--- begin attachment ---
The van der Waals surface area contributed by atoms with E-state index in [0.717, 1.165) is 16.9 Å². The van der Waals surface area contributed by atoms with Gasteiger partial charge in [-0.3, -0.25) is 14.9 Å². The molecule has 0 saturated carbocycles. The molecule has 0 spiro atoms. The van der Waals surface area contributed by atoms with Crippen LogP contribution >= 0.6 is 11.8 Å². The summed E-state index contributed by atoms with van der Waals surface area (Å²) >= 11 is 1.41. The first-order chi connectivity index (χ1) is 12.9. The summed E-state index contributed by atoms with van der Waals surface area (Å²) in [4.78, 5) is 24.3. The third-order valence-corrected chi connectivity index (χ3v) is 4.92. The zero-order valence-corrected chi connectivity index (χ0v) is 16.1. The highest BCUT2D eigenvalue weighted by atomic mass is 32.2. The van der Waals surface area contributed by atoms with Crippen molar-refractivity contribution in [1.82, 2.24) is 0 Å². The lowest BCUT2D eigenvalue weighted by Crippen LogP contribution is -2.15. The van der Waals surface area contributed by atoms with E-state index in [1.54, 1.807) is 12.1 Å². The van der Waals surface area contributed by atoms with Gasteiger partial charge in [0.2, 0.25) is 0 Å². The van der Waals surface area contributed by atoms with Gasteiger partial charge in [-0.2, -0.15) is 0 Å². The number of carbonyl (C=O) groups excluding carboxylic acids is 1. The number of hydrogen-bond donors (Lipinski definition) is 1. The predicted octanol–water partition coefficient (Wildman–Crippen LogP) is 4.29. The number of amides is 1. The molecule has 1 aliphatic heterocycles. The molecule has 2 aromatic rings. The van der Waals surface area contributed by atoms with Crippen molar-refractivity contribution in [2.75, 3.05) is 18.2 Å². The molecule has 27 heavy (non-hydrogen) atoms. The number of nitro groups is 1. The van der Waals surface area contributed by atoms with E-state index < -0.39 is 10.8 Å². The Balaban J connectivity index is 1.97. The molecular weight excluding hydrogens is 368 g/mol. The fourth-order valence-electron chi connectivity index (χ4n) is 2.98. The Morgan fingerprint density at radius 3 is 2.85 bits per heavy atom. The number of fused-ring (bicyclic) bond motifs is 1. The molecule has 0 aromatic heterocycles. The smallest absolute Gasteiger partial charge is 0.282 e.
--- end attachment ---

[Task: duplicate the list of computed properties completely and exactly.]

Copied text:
The van der Waals surface area contributed by atoms with E-state index in [0.717, 1.165) is 16.9 Å². The van der Waals surface area contributed by atoms with Gasteiger partial charge in [-0.3, -0.25) is 14.9 Å². The molecule has 0 saturated carbocycles. The molecule has 0 spiro atoms. The van der Waals surface area contributed by atoms with Crippen LogP contribution >= 0.6 is 11.8 Å². The summed E-state index contributed by atoms with van der Waals surface area (Å²) >= 11 is 1.41. The first-order chi connectivity index (χ1) is 12.9. The summed E-state index contributed by atoms with van der Waals surface area (Å²) in [4.78, 5) is 24.3. The third-order valence-corrected chi connectivity index (χ3v) is 4.92. The zero-order valence-corrected chi connectivity index (χ0v) is 16.1. The highest BCUT2D eigenvalue weighted by atomic mass is 32.2. The van der Waals surface area contributed by atoms with Crippen molar-refractivity contribution in [1.82, 2.24) is 0 Å². The lowest BCUT2D eigenvalue weighted by Crippen LogP contribution is -2.15. The van der Waals surface area contributed by atoms with E-state index in [1.54, 1.807) is 12.1 Å². The van der Waals surface area contributed by atoms with Gasteiger partial charge in [0.2, 0.25) is 0 Å². The van der Waals surface area contributed by atoms with Gasteiger partial charge in [-0.2, -0.15) is 0 Å². The number of carbonyl (C=O) groups excluding carboxylic acids is 1. The number of hydrogen-bond donors (Lipinski definition) is 1. The predicted octanol–water partition coefficient (Wildman–Crippen LogP) is 4.29. The number of amides is 1. The molecule has 1 aliphatic heterocycles. The molecule has 2 aromatic rings. The van der Waals surface area contributed by atoms with Crippen molar-refractivity contribution in [2.75, 3.05) is 18.2 Å². The molecule has 27 heavy (non-hydrogen) atoms. The number of nitro groups is 1. The van der Waals surface area contributed by atoms with E-state index < -0.39 is 10.8 Å². The Balaban J connectivity index is 1.97. The molecular weight excluding hydrogens is 368 g/mol. The fourth-order valence-electron chi connectivity index (χ4n) is 2.98. The Morgan fingerprint density at radius 3 is 2.85 bits per heavy atom. The number of fused-ring (bicyclic) bond motifs is 1. The molecule has 0 aromatic heterocycles. The smallest absolute Gasteiger partial charge is 0.282 e.